5 things to know about the Federal Data Strategy project

In March, the White House laid out a long-term vision to modernize the federal government, dubbed the President's Management Agenda. One of the agenda's core tenets is building a robust focus on data and transparency across federal agencies.

To achieve this goal, the agenda outlined an initial action item: develop and implement a comprehensive Federal Data Strategy.

Here are five things to know about the Federal Data Strategy and its potential for healthcare:

1. The Federal Data Strategy will establish a coordinated approach for federal agencies' use and management of data, with a focus on serving the public while maintaining data privacy. It represents the "first governmentwide data strategy," according the program's website.

"Th​e use of data is transforming​ ​​the world," the website reads. "The way the federal government provides, maintains and uses data has a unique place in society and maintaining trust in​ ​​federal data is pivotal to a democratic process."

2. The Federal Data Strategy will focus on four areas:

  • Enterprise data governance
  • Access, use and augmentation
  • Decision-making and accountability
  • Commercialization, innovation and public use

3. An interagency team of senior federal staff will oversee the development of the Federal Data Strategy. The team will seek input from government and industry stakeholders to define a set of best practices for data use and establish a one-year action plan for its implementation, to be released in April 2019.

4. One of the key ways the team is using stakeholder input is by asking government and industry representatives to submit examples of successful data practices — for example, the team lists HHS' strategy to address the opioid crisis with data. The team said identifying actionable data management projects will help the federal government prioritize data infrastructure improvements.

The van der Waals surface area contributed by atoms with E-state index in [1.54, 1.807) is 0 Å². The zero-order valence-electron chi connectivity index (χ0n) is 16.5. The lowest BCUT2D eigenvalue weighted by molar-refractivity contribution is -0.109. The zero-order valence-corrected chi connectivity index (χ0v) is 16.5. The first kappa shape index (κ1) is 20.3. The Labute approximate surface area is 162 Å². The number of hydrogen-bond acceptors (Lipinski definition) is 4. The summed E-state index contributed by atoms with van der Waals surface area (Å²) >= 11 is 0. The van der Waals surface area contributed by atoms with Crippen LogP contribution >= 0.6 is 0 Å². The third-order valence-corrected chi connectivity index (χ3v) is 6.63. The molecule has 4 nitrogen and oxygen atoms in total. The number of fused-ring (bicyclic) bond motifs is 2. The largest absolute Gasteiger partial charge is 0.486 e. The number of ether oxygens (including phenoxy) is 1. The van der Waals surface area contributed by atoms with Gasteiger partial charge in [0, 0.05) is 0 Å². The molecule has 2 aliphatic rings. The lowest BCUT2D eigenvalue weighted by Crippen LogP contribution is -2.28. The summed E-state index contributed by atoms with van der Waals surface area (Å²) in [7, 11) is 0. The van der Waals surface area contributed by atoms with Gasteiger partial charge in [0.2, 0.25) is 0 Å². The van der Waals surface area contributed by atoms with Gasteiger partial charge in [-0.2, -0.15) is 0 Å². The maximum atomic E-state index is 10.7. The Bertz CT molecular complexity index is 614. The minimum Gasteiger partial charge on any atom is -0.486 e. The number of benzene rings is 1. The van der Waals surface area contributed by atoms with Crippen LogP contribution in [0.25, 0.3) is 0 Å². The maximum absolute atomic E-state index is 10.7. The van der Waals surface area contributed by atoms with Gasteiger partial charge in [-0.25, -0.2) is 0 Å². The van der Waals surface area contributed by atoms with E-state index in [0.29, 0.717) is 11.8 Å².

5. The team closed its first call for comments on best practices July 30. The American Medical Informatics Association submitted a letter largely in support of the project, and it called coordinated management of federal data a "national imperative" that "builds on a long pedigree of federal efforts to manage federal data as an asset, stretching across decades of policy."

AMIA recommended the Federal Data Strategy outline how agencies should extend the concept of "data as an asset" to those who receive federal funding so that data generated under grants can be more readily accessible. The organization also suggested the Federal Data Strategy continue efforts to modernize internal IT investments around large-scale computing, among other suggestions.

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